These panels (a steal at only $229.95 per set of 25; I ordered an eight-pack) are simply incredible. How do they work, you may ask? You apply them to your audio and video cables, and the chemically-coated colors in the panels act on the electrons in the wiring, aligning them for fewer collisions and better flow rate.

Why should you want to reduce collisions and increase flow rate? After installation and 100 hours of continuous testing in my audio/video room, here’s why: They’re amazing! My audio playback was impressively better than before I installed the augmentation panels. The sound stage was broader yet more nuanced, stereo separation improved by 87%, and I noted a subtle but discernible reduction in noise below the 20Hz level. Incredible!

My 1977 master recording of Steve Fullerton and the Vienna Beach Orchestra performing Riccardo’s monumental 1771 symphony “En Periodico De Nada Fulleste” sounds better than I’ve ever heard it before.

My video playback was similarly improved: The blacks were blacker, the color palette was stunning in its breadth, and interlacing was basically gone. Watching the director’s cut of the seminal 1968 film “The Peacekeepers,” I was drawn into the movie like never before. It was almost like I was right there, demonstrating with everyone. Intense!

They may look like Sticky notes, but these augmentation panels have demonstrable real-world benefits in both the audio and video realms. Frankly, I’m blown away by these little panels of color!

When installing the panels, make sure you follow the instructions precisely—each type of cable requires a different repeating color sequence. Why? Because the types of electrons vary depending on source and destination, and the panels must be ordered properly to reflect these differences. For instance, here’s my RCA cable wrapped with the panels:

While RCA uses a YPGWB—Yellow Pink Green White Blue—repeating pattern (see note below), Toslink cables use BBWGPPY, HDMI cables are GGWBPYBG, speaker wire is GPWWBYYP, etc. It’s all explained in the 200-page installation instructions, which can be easily followed by anyone with a dual degree in physics and chemistry.

(Note: Because of their country of origin, the augmentation panels’ patterns go from right to left, not left to right. Make sure you get the directionality correct, or you’ll lose all the benefits of the panels.)

Note, too, that the panels must end 1/2″ from the end of the cable, so as to let the electrons slow a bit before reaching the termination point. Otherwise you’ll risk blowing out your equipment due to the high-speed electron collisions.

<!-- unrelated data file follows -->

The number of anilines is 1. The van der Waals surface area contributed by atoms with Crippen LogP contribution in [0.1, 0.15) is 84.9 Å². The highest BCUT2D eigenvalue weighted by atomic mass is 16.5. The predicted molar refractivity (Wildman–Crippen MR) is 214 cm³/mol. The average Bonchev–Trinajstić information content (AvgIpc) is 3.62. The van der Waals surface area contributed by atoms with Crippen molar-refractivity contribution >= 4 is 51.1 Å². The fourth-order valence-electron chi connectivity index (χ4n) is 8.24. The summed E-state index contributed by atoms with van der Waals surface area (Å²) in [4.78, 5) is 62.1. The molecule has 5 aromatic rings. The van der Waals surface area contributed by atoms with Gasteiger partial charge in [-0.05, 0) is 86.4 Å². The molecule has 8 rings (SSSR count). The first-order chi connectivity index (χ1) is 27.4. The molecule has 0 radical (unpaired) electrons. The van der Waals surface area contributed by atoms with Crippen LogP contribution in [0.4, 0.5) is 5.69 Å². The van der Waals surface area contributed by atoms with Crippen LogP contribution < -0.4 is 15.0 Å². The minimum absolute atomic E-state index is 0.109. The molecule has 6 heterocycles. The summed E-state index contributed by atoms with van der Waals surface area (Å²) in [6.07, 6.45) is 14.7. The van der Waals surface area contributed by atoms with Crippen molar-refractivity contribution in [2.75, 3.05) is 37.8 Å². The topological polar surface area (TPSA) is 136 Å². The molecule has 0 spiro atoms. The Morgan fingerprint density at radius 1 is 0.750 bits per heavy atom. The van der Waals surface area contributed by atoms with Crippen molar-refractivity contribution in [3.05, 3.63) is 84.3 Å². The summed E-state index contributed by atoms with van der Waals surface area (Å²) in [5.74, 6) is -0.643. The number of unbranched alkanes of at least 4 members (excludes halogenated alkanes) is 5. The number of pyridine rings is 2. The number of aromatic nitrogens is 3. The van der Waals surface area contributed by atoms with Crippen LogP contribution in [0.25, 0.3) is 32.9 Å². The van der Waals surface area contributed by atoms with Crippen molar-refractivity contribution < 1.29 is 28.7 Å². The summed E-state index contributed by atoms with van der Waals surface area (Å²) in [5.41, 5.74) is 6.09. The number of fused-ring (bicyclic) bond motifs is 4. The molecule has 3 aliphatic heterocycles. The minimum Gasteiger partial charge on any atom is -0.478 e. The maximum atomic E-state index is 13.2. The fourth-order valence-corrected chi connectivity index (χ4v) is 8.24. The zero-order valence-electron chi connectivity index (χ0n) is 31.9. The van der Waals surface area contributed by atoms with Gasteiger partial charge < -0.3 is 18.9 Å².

Anyway, if you’re the type that wants the best out of your audio/video system, I highly recommend the Chromatic Response Augmentation Panels; at only about $2,000 to do all my cable runs, it’s an amazing bargain. I’ve heard that the factory is making the stuff as fast as they can, but quantities are currently quite limited—so order your CRAP now before it’s all gone!

The all-in-one Apple Watch spreadsheet

Let me get this out of the way first: I am not a watch guy. I own a watch I use for running. I own a few dress watches that I used to put on when I had a big fancy business meeting to attend. But those haven’t seen the light of day in decades. So I have zero interest in owning an Apple Watch. (I might be interested if you could use one to replace the phone, but it’s clearly an accessory device.)

But I am fascinated by this new business Apple’s going into; the sheer number of products and prices is pretty amazing: By my count, Apple will be shipping 38 separate models of watches. There’s a gallery page at Apple’s site where you can page through all of the watches, and get the details on each specific model. You can also view the watches in the store, where you can find pricing info.

Update: Kirk McElhearn pointed me to Apple’s Watch Sizing Guide, which contains information on band lengths. I’ve added two columns (Band Sizes, Band Size Range) to reflect these values.

Both of these solutions, though, require lots of paging and scrolling to get all the details. I was curious as to how all the watches compared, so I pulled data from those sources and made one massive spreadsheet:

If you’d like to download the file and look at it in Excel (or Numbers or whatever), here it is. Feel free to share; I merely compiled the publicly-available data and don’t really care what you do with it (though leaving the attribution in place would be nice).

There are some interesting facts hidden in all that data:

  • The lightest watch isn’t any of the Watch Sport versions. Instead, it’s the Classic Buckle Apple Watch (56 grams), which is a full six grams lighter than the next-lightest watch.
  • The heaviest watch—at a whopping 125 grams—is the Apple Watch Stainless Steel link (42mm in either stainless or space black). That may not sound like much, but 125 grams is over four ounces, or to put it another way, it’s like wearing a quarter-pound hamburger on your wrist (weight before cooking, of course). It’s also 2.2x as heavy as the lightest watch.